When a friend heard I was invited to solo with the East High School Symphony Orchestra in its Fall Concert he said, "That's the best case for more arts money in public schools I've ever heard." He's half-right. The schools are sucking wind for more fine arts funds. But the East Symphony sure as shootin' doesn't need me.
This is apparent to every member of the orchestra during our rehearsal a week ago. The symphony chose several traditional American mountain tunes to sprinkle into their program and asked me to guest solo on banjo. I arrive to practice the number we'll perform together, "Old Joe Clark."
I can play the living crap out of Old Joe. It was one of the first numbers I learned on the five-string. Thing is, when concertmaster-violinist John Martin plays the two-measure walk-in to my solo, well, I don't hear it. It's like expecting to speak in German only to be addressed in Portuguese.
Before I strike a note, I know I'm in the wrong key. Foolishly, I forge ahead, demonstrating the short length of my musical knowledge to the entire orchestra. I could have verbalized my key problem, but no, here come melody notes (at least in rhythm) in a key from a galaxy far, far away.
The orchestra stops with the sound of a needle scratch across an LP. Fifty heads turn away from their music stands and look at me. Their eyes are sympathetic, but they say the same thing. "What's the dealio?"
"Uh, yes," I assure everyone. "What key are we in?" In my embarrassment the answer I hear is every letter of the alphabet.
Under the sparkling direction of Jackie Dhoore Becker, the East High School Symphony has performed in Toronto, New York, New Orleans and many other cities. Invited guest soloists are not of the hillbilly amateur status of yours truly.
"I love music, and I love kids," says Dhoore Becker, who has led the orchestra since 1994. "I get to have both every day."
Dhoore Becker lived through an unforgiving stretch of personal crisis during her own high school years. "Playing in the orchestra is what gave me the strength to get on with my life," she says. "The music had a profound impact on me. I found I could express my grief without talking."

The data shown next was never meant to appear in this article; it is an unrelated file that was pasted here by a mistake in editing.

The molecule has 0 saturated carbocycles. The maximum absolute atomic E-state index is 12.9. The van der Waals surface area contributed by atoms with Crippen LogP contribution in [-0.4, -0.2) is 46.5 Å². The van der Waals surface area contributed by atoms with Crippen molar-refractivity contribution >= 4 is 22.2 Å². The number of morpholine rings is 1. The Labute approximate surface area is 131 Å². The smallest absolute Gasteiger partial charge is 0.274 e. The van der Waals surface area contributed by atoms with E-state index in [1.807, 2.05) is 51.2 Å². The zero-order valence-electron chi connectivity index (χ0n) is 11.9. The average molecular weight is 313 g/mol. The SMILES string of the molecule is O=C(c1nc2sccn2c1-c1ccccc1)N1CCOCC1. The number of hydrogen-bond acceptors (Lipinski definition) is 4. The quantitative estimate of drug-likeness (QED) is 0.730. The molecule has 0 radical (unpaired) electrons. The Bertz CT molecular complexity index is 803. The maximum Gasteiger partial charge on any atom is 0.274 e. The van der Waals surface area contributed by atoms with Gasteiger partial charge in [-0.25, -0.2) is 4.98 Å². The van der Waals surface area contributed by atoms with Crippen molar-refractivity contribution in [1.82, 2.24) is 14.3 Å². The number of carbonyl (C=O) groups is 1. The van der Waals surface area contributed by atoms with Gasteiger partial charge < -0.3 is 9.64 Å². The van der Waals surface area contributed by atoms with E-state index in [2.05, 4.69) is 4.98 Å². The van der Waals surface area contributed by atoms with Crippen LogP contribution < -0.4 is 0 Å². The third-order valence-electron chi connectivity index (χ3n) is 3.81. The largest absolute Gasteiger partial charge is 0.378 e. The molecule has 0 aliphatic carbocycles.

I arrive backstage the night of the concert as the orchestra fine tunes other pieces in the program. Like all insecure performers, I've shored up my confidence by placing my primary focus on wardrobe. Jet black coat over a pressed white shirt. A purple Kentucky colonel tie and a pair of shiny, gold Japanese loafers that I got for my birthday. Purgolder Pride.
In the wings before the concert begins, violins and violas fly through the air like salmon spawning. Most land in the hands of Dhorre Becker, who does final tunings for the younger players as she gives last-second reminders on dynamics. In an instant she goes from this frenetic movement to a beautiful composure to take the stage.
The young musicians tilt into the first selection of the night, eyes glancing to Dhorre Becker and back to the sheet music. Old Joe is third. I take the stage to applause as though I'm Yo Yo Ma.
John Martin plays the walk-in. Bad rehearsal means good show, I think, and we light the fuse. It all goes by in a flash, but I'll tell you - the sound of 85 string players pushing you from behind has to land right up there on top of the all-time list of life's rushes.
The audience responds loudly over the brush of our final notes. My cool Japanese loafers are a half-size too large, and I trip over my own gold feet moving off stage. But, all in all, a safe landing.
Now I'm back in the wings, and I can focus on the musicianship. The next selection is a beautiful Irish jig called Si Bheag Si More. Junior Oliver Hecht has laid down his violin and picked up an electric guitar. His flat picking is true. He lets the tune lead him to each rich measure and then discovers, along with the audience, the wonders waiting there.
I think about what Dhorre Becker said regarding the emotional outlet that music provides a teenager. Young adulthood is a sometimes cruel combination of clarity and confusion. During a Mozart selection, those teen emotions swim right to the surface.
Confidence. Insecurity. Fear. The fade of innocence. Undefined joy. The power to love and the need to be loved. The thrill of playing with the symphony is second only to witnessing, so close, this restorative act of musical expression. It's surely as elemental to our children's growth in school as math and reading. I pack up my banjo, tip-toe down the back-stage stairwell and head home under autumn stars.